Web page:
Gratitude Toward our Enemies

Nobody likes to feel they have enemies, and maybe you do not. If so, you probably haven’t made many mistakes in life, or, more likely, you haven’t been trying very hard at anything! For most of us, there are people we’ve offended in the past, intentionally or unintentionally. Maybe they were once even our friends.  A few of these people may even hate us or maybe we sometimes feel we hate them.

Haters are My Motivators

Obviously hate is destructive and counterproductive, so most of us tend to avoid it. Holding a grudge is proven to cause all sorts of damage to the body, mind and spirit.  While this often happens unintentionally, there are people who gravitate toward it as a means of getting the attention of others and gaining a sense of self-worth, however. “Haters are my motivators.” is a great phrase I’ve seen around the web of late. It’s a good reminder that there are indeed evil, sadistic, misdirected and self-centered people in this world with literally no conscience.  In some cases they intentionally cause harm for the fun of it. To cause and witness this suffering in others demonstrates their power over others, at least in their mind.  They exist, it’s a fact and we must be sufficiently motivated to overcome our resistance to that in order to accept the truth.

These kinds of pitiful people are clinically defined as sociopaths, which means they themselves literally can not feel empathy.  I don’t mean to say all people who wind up becoming our enemies are sociopathic, but a recent statistic says that 1 in 25 people are, in fact, without a conscience.  You can’t hurt them, because they don’t feel emotional pain, so they don’t know how other people feel it.  One warning sign of a sociopath is when they wrong us, yet can make us believe we were the ones doing harm to them. This paradox give us perspective into the wide array of moral interpretations such people can conjure up to their advantage, and how meaningless all such philosophies are. Being kind to others, or at least not harming them, is the only morality that exists. Even in self-defense, we can disarm and disable without harming in most cases, as the practice of aikido teaches us so deftly.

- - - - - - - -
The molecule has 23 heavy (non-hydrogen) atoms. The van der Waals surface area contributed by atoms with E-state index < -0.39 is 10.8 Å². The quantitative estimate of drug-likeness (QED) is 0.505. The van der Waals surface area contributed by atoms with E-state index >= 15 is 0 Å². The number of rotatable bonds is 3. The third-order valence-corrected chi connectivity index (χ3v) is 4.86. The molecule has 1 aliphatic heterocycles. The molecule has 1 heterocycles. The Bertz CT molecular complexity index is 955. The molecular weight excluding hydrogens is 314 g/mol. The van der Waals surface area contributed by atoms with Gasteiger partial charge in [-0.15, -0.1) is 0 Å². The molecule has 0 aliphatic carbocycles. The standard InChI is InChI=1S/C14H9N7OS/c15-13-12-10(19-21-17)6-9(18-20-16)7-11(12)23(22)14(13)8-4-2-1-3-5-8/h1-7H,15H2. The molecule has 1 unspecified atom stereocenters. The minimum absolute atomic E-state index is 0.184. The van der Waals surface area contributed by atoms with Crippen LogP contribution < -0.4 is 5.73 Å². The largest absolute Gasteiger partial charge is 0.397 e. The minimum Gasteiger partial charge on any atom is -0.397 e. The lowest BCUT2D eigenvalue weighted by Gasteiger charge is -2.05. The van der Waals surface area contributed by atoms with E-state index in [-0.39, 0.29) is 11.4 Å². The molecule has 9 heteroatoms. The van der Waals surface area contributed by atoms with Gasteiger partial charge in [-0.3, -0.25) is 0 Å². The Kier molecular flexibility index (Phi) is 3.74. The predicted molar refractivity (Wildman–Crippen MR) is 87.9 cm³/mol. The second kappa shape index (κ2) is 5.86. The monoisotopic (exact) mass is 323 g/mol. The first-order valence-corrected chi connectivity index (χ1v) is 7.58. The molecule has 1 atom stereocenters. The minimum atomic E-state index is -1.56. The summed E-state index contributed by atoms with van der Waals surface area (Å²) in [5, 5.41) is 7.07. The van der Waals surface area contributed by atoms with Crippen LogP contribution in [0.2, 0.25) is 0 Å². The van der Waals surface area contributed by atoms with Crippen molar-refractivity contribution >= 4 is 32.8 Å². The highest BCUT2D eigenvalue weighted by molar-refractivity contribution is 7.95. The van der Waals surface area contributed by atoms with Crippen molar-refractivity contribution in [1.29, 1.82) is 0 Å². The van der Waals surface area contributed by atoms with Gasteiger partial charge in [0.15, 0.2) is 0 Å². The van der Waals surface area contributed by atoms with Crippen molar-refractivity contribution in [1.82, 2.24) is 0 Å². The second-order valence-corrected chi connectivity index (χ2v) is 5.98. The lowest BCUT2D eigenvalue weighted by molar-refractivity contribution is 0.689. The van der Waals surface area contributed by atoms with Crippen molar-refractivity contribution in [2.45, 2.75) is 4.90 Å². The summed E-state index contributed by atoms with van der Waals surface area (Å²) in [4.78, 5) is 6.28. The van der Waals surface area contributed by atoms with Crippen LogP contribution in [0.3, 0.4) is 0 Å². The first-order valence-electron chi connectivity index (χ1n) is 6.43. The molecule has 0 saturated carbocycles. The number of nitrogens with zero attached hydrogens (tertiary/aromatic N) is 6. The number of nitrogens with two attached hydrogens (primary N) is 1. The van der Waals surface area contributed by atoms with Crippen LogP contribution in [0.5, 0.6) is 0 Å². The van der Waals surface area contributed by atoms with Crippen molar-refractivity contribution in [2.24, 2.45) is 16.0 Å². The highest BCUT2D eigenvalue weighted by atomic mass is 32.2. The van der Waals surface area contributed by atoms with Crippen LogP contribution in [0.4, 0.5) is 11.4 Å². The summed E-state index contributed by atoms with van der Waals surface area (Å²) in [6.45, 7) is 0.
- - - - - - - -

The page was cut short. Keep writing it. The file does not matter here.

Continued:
Mental Defilements Cause Pain

Seeing the unconscionable actions of others can bring about dark, angry feelings of injustice – causing us to want to do harm to others and drawing us closer to the selfish tendencies of our own minds, causing us pain and suffering while we plot to take revenge!  If we do manage to generate enough hatred to retaliate, the cycle perpetuates and we remain in perpetual misery. These are what Goinkaji calls ‘mental defilements’ in ourselves – those which poison our psyche and body if left unchecked. These mental defilement occur naturally and are what we strive to purify through meditation. By allowing such thoughts to come to the surface, fully recognizing and accepting the pain they cause, how they are affecting us physiologically as well as psychologically, and staying with them quietly while keeping the mind objective and focused, they eventually fade and disappear. Much like allowing a fire to burn itself out or with the help of a steady, constant, stream of water. If we instead try to work with the negative thoughts, justify them, compound them, and roll in them, it will stir them up worse – like trying to extinguish a fire by putting on more wood or, in some cases, gasoline!

Pain Helps Us to Be Aware

Yes, pain or discomfort teaches us – just as a child touching a hot stove learns what not to do.  However, experiencing pain during vipassana mediation works on a deeper and more sophisticated level. By staying with the subtle and sometimes not-so-subtle aches and pains in meditation and facing them objectively we learn to face not only our pain, but our fear of pain.  Through this we have the opportunity to conquer and ultimately be free from it.  Physical pain makes life difficult, but not unbearable, unless we make it so by giving in to it mentally.  Likewise, whatever pain we feel from verbal or emotional difficulties through our interactions with others does not require a knee-jerk, fight or flight response from us all the time.  Only our habitual behaviors make us feel that way, and following through with those primal feelings is simply running from the problem which will catch up to us again sooner or later.

Through the ally of meditation, our enemies allow us to experience things that cause us pain, over and over again if need be, until we learn both not to hurt others nor to feel arbitrarily hurt by them.  In so doing they can teach us vast amounts about ourselves if we choose to see it for what it is, rather than get angry about their actions and perpetuate the cycle.  For that they deserve our sincere compassion, thoughts of loving kindness and yes, our gratitude.

In metta.